Another way inbound marketing and ABM pair well is in the ability to leverage your efforts in attracting customers (SEO, content, keyword research) to help quickly identify and transition those key B2B clients to a more curated, account-based approach. This method can dramatically speed up the sales process for those extra-valuable accounts, compared to relying entirely on an organic inbound process.
Develop, Launch, and Manage Your Hybrid ABM and Inbound Marketing Strategy
The first step in implementing a combined strategy that includes ABM and inbound marketing is to create a clear picture of your customer base and the best ways to reach them.
- Think about your ideal clients – the ones you’d do almost anything to grab their attention and land a deal. Keep this list short and specific.
- Next, list all the accounts that fit that ideal client profile and include specific company details and contacts.
- Finally, create another list that explores the attributes, behaviors, and commonalities within your target audience.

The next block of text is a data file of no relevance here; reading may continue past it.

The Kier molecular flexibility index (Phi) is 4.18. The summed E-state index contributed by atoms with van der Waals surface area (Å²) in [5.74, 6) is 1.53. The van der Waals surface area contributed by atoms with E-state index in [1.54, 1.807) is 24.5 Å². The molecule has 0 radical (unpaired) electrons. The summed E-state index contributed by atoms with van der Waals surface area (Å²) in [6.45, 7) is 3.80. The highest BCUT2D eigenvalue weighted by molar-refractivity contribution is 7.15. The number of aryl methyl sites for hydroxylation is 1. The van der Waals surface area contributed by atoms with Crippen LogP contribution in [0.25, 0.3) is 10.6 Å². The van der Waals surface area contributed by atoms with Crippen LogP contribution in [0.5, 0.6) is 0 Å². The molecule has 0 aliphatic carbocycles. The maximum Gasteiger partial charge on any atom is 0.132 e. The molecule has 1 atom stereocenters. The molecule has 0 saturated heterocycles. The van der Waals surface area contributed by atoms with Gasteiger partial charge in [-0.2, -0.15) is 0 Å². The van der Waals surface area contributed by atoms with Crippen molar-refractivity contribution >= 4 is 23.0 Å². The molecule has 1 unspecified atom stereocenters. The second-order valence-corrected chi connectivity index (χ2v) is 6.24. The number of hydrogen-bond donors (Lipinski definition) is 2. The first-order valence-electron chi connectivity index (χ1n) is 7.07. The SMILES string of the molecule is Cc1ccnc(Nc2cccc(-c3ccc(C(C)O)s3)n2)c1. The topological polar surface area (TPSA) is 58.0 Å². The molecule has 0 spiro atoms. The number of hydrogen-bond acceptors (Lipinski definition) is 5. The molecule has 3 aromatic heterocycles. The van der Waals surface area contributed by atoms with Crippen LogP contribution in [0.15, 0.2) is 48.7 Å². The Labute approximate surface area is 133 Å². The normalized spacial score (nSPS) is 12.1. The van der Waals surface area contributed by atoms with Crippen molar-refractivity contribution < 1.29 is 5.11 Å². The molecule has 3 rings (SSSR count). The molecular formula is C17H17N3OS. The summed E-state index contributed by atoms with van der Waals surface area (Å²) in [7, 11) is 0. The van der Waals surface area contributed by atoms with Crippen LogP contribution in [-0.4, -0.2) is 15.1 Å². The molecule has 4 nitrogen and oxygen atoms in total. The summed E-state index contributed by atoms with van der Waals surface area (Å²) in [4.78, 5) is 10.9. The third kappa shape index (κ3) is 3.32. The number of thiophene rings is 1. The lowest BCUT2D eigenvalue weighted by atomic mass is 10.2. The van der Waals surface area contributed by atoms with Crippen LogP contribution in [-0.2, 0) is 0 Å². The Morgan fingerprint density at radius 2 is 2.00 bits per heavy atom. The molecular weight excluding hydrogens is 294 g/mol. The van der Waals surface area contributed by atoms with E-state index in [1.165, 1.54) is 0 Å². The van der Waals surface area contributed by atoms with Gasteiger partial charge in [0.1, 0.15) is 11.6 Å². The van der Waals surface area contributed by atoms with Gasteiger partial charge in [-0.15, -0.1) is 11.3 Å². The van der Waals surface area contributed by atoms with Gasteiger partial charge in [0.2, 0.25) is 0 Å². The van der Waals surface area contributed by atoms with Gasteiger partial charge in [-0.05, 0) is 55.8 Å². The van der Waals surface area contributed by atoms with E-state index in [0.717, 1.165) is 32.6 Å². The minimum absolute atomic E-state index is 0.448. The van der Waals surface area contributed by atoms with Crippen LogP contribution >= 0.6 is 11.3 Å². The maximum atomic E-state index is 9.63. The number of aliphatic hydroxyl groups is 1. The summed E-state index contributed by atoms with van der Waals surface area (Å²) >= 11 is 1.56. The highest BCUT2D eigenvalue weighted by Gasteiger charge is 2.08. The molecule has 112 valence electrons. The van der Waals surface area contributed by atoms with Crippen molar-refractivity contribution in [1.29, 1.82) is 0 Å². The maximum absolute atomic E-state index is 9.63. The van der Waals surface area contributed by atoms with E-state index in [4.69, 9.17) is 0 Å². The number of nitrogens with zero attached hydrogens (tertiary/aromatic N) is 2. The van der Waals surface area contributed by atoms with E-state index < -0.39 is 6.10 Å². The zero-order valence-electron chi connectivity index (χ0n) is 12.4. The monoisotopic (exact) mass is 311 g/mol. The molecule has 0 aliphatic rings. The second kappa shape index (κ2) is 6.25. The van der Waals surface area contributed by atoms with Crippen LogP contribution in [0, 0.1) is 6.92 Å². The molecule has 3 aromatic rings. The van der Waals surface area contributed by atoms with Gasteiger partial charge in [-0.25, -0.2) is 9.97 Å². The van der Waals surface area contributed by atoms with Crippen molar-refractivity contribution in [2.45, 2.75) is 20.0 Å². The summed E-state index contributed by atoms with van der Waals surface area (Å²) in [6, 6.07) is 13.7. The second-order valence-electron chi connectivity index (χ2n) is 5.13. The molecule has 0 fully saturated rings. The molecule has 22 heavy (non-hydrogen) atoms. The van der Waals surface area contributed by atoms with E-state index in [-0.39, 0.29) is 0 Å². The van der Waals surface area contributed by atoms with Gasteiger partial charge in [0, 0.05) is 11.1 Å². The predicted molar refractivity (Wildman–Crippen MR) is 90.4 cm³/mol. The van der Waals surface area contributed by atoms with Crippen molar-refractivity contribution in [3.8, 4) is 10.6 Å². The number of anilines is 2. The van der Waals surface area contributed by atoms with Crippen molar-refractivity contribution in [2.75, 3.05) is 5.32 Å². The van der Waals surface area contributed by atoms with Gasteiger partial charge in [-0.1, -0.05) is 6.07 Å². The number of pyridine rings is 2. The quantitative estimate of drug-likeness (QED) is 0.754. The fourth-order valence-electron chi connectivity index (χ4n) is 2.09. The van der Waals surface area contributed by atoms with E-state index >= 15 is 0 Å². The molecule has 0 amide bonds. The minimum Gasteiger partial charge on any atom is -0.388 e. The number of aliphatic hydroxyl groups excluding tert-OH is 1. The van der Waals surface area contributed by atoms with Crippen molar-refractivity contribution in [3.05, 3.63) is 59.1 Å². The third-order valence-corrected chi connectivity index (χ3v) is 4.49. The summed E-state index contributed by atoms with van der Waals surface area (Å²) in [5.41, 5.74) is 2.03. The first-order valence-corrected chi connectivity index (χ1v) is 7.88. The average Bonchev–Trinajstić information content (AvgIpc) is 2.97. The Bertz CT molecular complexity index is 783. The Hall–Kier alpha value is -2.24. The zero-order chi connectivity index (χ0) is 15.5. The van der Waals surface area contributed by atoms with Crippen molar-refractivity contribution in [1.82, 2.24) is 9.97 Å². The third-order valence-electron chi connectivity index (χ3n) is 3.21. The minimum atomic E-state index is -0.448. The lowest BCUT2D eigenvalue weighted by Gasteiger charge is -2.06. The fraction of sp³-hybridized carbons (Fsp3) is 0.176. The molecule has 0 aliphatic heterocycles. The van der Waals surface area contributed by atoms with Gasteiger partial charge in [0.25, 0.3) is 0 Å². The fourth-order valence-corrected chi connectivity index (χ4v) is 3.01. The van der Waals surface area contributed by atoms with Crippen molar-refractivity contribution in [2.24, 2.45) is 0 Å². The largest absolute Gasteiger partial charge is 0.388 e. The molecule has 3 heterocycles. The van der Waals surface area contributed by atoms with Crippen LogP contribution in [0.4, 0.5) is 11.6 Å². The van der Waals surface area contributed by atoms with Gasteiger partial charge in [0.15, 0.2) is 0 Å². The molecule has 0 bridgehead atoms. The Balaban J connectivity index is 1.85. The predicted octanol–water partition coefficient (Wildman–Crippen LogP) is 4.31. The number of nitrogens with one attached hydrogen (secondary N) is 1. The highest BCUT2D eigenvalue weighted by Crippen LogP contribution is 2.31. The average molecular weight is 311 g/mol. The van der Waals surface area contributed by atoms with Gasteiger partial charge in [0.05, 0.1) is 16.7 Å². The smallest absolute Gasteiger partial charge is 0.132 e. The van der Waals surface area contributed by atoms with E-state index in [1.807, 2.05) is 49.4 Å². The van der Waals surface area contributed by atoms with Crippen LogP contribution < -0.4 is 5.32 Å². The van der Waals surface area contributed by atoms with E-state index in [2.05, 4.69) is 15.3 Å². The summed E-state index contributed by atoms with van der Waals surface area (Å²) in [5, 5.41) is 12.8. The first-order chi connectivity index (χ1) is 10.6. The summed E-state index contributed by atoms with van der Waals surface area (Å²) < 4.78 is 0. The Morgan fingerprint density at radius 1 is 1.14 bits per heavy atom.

With these separate lists clearly defined, marketing and sales can easily collaborate to generate compelling content and messaging informed by each group. Analyzing your ABM clients in list one provides clear insights into the unique needs and pain points of business leaders and stakeholders, helping marketers refine their content and language and develop more effective marketing and sales materials, attracting attention and generating leads from the third group. In short, the in-depth information gained from an ABM campaign can be invested right back into inbound strategies.
Determining Which Marketing Approach is Right For You
Choosing between inbound marketing, ABM, or a combination of the two can be difficult. And all three options have their benefits. Some companies may find that one works better for them, however. For example, large companies with the potential for thousands of customers or a wide array of offerings may benefit from inbound marketing more than ABM. On the other hand, smaller businesses, specialized businesses with custom offerings, or those looking to increase customer retention rather than lead generation may benefit more from ABM. And when you want to improve your client relationships while also growing leads, combining these tactics is ideal.
Inbound marketing and ABM aren’t the only effective strategies at your disposal, though. Download our latest B2B Marketing Mix Report to learn more about where marketers invest their dollars, review data on the top reported B2B marketing objectives and tactics, and gain insight into delivering superior customer engagement through social media.
And if you’re still unsure whether inbound marketing, ABM, or a combination of the two will work best for your business, Sagefrog can help. Get in touch with our team of expert marketers!